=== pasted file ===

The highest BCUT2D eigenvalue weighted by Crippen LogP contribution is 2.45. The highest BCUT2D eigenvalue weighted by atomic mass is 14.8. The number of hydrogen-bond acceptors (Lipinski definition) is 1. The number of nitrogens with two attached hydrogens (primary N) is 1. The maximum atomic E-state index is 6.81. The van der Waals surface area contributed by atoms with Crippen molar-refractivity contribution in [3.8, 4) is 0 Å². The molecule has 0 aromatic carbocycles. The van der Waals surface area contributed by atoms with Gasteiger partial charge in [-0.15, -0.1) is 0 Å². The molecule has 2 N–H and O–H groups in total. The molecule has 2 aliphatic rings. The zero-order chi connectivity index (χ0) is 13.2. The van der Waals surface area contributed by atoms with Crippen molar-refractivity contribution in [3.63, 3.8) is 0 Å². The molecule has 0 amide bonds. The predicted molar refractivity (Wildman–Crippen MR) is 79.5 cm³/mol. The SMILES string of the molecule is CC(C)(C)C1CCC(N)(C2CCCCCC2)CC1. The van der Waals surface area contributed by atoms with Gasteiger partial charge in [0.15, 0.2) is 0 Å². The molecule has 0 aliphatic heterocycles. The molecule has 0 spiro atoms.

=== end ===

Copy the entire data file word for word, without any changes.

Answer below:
The highest BCUT2D eigenvalue weighted by Crippen LogP contribution is 2.45. The highest BCUT2D eigenvalue weighted by atomic mass is 14.8. The number of hydrogen-bond acceptors (Lipinski definition) is 1. The number of nitrogens with two attached hydrogens (primary N) is 1. The maximum atomic E-state index is 6.81. The van der Waals surface area contributed by atoms with Crippen molar-refractivity contribution in [3.8, 4) is 0 Å². The molecule has 0 aromatic carbocycles. The van der Waals surface area contributed by atoms with Gasteiger partial charge in [-0.15, -0.1) is 0 Å². The molecule has 2 N–H and O–H groups in total. The molecule has 2 aliphatic rings. The zero-order chi connectivity index (χ0) is 13.2. The van der Waals surface area contributed by atoms with Crippen molar-refractivity contribution in [3.63, 3.8) is 0 Å². The molecule has 0 amide bonds. The predicted molar refractivity (Wildman–Crippen MR) is 79.5 cm³/mol. The SMILES string of the molecule is CC(C)(C)C1CCC(N)(C2CCCCCC2)CC1. The van der Waals surface area contributed by atoms with Gasteiger partial charge in [0.15, 0.2) is 0 Å². The molecule has 0 aliphatic heterocycles. The molecule has 0 spiro atoms.